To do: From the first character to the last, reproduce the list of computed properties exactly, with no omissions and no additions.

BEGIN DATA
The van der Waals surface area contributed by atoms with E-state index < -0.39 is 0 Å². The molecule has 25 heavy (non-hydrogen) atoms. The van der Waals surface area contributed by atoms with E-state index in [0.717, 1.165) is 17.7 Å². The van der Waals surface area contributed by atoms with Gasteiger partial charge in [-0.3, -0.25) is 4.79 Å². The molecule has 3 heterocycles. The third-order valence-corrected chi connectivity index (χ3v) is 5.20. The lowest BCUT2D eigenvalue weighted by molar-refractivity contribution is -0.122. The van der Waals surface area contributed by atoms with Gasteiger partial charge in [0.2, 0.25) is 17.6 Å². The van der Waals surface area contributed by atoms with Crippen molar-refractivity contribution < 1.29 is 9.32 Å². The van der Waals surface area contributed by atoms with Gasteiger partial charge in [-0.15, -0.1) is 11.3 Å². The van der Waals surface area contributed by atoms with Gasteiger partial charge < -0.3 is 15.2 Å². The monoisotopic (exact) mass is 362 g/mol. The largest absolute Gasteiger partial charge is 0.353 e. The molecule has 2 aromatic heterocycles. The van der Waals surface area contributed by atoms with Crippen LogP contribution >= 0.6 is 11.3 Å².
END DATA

The van der Waals surface area contributed by atoms with E-state index < -0.39 is 0 Å². The molecule has 25 heavy (non-hydrogen) atoms. The van der Waals surface area contributed by atoms with E-state index in [0.717, 1.165) is 17.7 Å². The van der Waals surface area contributed by atoms with Gasteiger partial charge in [-0.3, -0.25) is 4.79 Å². The molecule has 3 heterocycles. The third-order valence-corrected chi connectivity index (χ3v) is 5.20. The lowest BCUT2D eigenvalue weighted by molar-refractivity contribution is -0.122. The van der Waals surface area contributed by atoms with Gasteiger partial charge in [0.2, 0.25) is 17.6 Å². The van der Waals surface area contributed by atoms with Crippen molar-refractivity contribution < 1.29 is 9.32 Å². The van der Waals surface area contributed by atoms with Gasteiger partial charge in [-0.15, -0.1) is 11.3 Å². The van der Waals surface area contributed by atoms with Gasteiger partial charge < -0.3 is 15.2 Å². The monoisotopic (exact) mass is 362 g/mol. The largest absolute Gasteiger partial charge is 0.353 e. The molecule has 2 aromatic heterocycles. The van der Waals surface area contributed by atoms with Crippen LogP contribution >= 0.6 is 11.3 Å².